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Sacramento Estate Planning Attorney

Sacramento Estate Planning Blog

We can help clients avoid future problems with their wills

Admittedly, a will is not an exciting testamentary tool. Although movies and television programs sometimes sensationalize the reading of characters' wills to add drama and intrigue to family conflicts and to add wrinkles into complex storylines, in actuality a will is more or less a list of instructions for what a person wants to see happen with their belongings once they are dead. Even though most wills do not provide individuals with excitement, it is important for all Californians to consider the value wills provide to those who choose to execute them.

A will is a way to convey one's preferences regarding their possessions when the individual is no longer alive to communicate their desires. Without a will, a person's belongings will be distributed to individuals based on California's intestacy laws, which may not be to a person's liking. A will can also spell out how a minor child will be cared for in the event that their parents perish before the child achieves adulthood.

Can individuals in California manage their own trusts?

To answer the question posed in the title of this post, readers of this California estate planning blog must understand the different roles that individuals may play in the administration of the trust. The following paragraphs will discuss three main roles a person may take on with regard to a trust, but those with questions about trusts and trust administration are asked to discuss their inquiries with estate planning lawyers in their areas.

First, the person who creates a trust is called a grantor. This is the person who originally owned the property that was placed into the trust. They may also be called the settlor or trustor. A grantor may maintain control of their trust if they make themselves the trustee of the trust.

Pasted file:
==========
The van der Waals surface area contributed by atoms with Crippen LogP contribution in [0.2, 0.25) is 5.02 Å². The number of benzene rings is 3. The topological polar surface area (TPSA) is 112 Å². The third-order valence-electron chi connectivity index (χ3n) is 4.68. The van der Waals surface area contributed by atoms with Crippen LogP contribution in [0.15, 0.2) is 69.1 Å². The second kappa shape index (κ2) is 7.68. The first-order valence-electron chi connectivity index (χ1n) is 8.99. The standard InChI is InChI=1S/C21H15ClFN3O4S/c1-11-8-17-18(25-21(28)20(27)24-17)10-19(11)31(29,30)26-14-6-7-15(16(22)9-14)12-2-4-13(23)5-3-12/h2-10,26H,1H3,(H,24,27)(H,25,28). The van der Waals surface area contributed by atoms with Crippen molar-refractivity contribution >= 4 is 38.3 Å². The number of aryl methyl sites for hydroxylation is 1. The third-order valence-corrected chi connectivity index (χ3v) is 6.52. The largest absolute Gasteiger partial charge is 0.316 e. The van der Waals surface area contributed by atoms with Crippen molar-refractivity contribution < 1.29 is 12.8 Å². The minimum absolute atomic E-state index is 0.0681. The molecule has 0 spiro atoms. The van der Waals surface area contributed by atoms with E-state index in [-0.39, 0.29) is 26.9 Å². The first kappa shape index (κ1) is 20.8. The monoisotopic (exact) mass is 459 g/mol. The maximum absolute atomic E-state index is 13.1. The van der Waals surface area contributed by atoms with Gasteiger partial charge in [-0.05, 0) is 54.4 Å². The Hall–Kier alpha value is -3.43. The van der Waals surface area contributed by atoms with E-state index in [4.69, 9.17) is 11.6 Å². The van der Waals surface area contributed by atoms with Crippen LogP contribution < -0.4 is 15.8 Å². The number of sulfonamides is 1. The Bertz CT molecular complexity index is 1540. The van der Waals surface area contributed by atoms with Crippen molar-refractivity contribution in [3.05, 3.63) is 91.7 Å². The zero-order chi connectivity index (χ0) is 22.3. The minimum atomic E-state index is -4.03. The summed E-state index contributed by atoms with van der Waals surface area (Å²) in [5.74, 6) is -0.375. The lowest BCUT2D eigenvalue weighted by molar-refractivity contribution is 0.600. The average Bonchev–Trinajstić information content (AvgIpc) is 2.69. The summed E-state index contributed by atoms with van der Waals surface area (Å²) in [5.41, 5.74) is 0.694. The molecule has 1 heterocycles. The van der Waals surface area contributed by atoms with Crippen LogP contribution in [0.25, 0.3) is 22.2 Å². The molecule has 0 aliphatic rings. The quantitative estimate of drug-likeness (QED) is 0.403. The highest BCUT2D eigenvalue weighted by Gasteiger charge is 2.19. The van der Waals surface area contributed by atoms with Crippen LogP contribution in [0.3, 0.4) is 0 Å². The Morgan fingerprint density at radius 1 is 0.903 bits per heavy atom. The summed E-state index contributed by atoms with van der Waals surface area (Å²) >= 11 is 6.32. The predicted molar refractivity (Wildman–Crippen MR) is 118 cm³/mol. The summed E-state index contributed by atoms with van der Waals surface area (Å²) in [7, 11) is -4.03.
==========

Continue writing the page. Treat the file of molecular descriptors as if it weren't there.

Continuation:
The requirements for executing a will in California

A will is a useful testamentary tool for outlining how a person would like their property disposed of upon their death. It can be used to serve other purposes as well, but if a will fails to satisfy the statutory requirements set forth by the California legislature, it may not be recognized as valid. This post will briefly discuss the requirements of California wills, but readers are reminded that they must seek their own legal counsel when preparing their wills, as this post does not give legal guidance.

First, wills can only be made by individuals who are at least 18 years of age. Additionally, that individual must be of sound mind when they prepare their will for execution. While it can be easy to prove that a person is at least 18 years old, it can be more difficult to understand what it means to be of sound mind.

Estate planning can protect your interests during your lifetime

No one knows when they will pass on from this life. A California resident may experience health and wellness for years before suffering life-ending injuries in an unexpected accident. Another person may languish in life with serious illnesses and ailments, overcoming death at various points throughout their treatment and living longer than any medical professional might expect.

Regardless of how a person meets their end, they should take steps to not only prepare for their deaths but also the end of their life with estate planning tools. While wills and certain forms of trusts are important for ensuring that a decedent's property is properly distributed upon their passing, other estate planning tools are available that can help a person live out the end of their days knowing that their wishes will be respected and accommodated.

Estate planning can protect your assets after your death

Californians make plans about practically everything. They may plan their weeks to accommodate their work, family and social commitments. They may make plans for their meals so that they know they will be able to feed their families even when they are incredibly busy. They may even plan when they will go to bed, so as to maximize the time they have available during the days and to provide themselves with proper rest.

One thing that most people do not want to plan for, however, is one of the few things they can count on occurring within their lifetimes: death. When a person dies they lose the ability to communicate about what they want done with their property and possessions. Without a plan, their important assets can pass through probate and wind up in the hands of people that the deceased party never intended to receive such items.